This year’s Mr. Engineer knew he needed an edge to win the competition. So he dressed as a woman.
When Engineering junior Brian Foster was first introduced to a crowd at the Chrysler Center last night, he sported a penguin-print tie and claimed to love dorm food.
During the talent portion of the competition, he abandoned the suit and replaced it with a pink sweater, a knee-length skirt and red heels. It was in this getup that he sang a rendition of Weird Al’s “Truck Driving Song.” At this point, he appeared to have the competition in the bag.
Foster would end up winning the annual Mr. Engineer last night. The Society of Women Engineers created the competition in 2000 to bring together the engineering community. It has since become a tradition on North Campus.
This year, the 13 contenders represented a variety of engineering societies on campus like Theta Tau, Sigma Gamma Tau and Pi Tau Sigma.
The night began with brain teasers.
Contestants were given one minute to answer a riddle. While most contestants came up with ridiculous solutions and fed off of the audience’s energy, Foster separated himself from the pack by giving the only correct answer of the night.
Next, the competitors showcased their talents.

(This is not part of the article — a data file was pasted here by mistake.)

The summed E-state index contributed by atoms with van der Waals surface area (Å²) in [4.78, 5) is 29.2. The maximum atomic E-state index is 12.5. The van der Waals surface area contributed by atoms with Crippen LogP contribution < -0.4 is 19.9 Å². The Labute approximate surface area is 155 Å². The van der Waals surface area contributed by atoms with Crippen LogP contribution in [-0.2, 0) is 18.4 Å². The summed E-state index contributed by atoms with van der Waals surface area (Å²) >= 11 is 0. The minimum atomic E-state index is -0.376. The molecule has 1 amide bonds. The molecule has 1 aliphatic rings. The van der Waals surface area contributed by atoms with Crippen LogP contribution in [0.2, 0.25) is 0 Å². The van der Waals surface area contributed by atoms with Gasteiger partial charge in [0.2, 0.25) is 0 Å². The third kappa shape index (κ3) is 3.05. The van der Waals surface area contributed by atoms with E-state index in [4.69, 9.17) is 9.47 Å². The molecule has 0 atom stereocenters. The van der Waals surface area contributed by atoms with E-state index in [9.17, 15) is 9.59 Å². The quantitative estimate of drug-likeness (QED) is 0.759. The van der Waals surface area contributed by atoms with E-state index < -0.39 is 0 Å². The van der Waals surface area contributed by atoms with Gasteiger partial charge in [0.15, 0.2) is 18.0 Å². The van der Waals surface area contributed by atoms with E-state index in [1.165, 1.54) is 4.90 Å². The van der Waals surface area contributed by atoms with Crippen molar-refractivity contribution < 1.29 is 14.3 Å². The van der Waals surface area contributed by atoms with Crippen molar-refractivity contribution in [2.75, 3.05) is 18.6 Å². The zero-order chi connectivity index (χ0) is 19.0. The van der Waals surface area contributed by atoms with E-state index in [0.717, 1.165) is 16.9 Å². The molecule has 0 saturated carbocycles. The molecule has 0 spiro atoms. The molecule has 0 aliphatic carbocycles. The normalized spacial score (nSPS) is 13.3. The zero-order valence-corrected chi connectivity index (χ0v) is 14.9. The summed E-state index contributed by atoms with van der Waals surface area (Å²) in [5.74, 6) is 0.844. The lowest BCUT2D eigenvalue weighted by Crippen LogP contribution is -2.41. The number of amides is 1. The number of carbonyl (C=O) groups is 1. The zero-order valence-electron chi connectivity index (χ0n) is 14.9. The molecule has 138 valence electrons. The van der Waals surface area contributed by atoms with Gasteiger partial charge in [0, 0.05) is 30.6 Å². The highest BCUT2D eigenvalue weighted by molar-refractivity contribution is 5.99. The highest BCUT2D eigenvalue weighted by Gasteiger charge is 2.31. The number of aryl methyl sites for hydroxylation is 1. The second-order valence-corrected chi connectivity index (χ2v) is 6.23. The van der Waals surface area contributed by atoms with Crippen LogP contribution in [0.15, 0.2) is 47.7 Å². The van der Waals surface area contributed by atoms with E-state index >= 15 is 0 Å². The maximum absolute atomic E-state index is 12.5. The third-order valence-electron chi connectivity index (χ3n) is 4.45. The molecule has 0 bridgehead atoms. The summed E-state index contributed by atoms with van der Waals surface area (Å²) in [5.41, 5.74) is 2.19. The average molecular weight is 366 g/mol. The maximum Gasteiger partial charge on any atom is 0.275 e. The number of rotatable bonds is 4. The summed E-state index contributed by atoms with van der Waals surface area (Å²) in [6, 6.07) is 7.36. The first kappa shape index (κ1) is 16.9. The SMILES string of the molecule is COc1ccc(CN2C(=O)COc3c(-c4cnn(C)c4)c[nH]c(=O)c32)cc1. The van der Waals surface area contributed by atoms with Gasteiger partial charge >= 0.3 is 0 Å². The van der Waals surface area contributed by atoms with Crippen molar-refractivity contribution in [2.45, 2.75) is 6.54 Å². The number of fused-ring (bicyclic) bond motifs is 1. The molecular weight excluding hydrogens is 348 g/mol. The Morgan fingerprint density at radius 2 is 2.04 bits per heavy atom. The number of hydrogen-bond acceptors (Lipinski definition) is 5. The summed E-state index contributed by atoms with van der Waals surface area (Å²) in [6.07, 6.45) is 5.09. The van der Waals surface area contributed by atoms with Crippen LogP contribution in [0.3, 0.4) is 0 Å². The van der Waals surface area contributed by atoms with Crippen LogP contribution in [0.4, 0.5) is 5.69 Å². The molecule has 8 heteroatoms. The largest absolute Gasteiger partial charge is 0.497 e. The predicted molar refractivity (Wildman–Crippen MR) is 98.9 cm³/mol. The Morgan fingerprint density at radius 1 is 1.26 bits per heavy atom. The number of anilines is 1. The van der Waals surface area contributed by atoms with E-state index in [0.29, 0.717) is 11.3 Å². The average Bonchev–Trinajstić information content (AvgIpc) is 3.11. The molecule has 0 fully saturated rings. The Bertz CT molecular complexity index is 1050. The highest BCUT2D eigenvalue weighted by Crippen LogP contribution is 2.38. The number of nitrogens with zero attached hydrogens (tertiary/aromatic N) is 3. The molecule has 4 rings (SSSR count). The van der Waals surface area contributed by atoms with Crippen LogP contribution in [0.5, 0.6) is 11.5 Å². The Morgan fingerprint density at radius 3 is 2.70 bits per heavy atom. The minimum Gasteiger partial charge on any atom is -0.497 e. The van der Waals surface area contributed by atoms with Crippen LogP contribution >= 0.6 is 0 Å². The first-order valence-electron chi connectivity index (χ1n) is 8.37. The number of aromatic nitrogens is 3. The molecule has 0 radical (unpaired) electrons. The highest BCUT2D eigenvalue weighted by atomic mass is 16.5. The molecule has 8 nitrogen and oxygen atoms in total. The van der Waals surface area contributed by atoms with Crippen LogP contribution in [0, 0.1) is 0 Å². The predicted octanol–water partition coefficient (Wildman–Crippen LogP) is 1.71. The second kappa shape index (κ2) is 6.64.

Contestants rapped, salsa danced, sang, juggled and lip-synched their way into the judges’ hearts.
After the intermission, the five finalists were announced. Fun and games were put aside. Their last chance to secure the title of Mr. Engineer was to answer a long and convoluted question of ethics.
Chrysler Auditorium sold out, selling 250 tickets. The money raised through ticket sales and donations – close to $2,000 – will be given to SafeHouse, an organization that aids victims of domestic violence. Contestants received extra points for raising money on behalf of the Society of Women Engineers.
Over the years, the talent competition has consisted of everything from impersonations of Britney Spears to tap dance routines.
“The comedy routines usually win it,” said Ashley Issa, co-chair of this year’s competition.
Before Foster received his sash and trophy, Phil Kofahl, last year’s Mr. Engineer, reflected on his own victory.
“It was a rush. It was magical,” he said. “It validated four years of college.”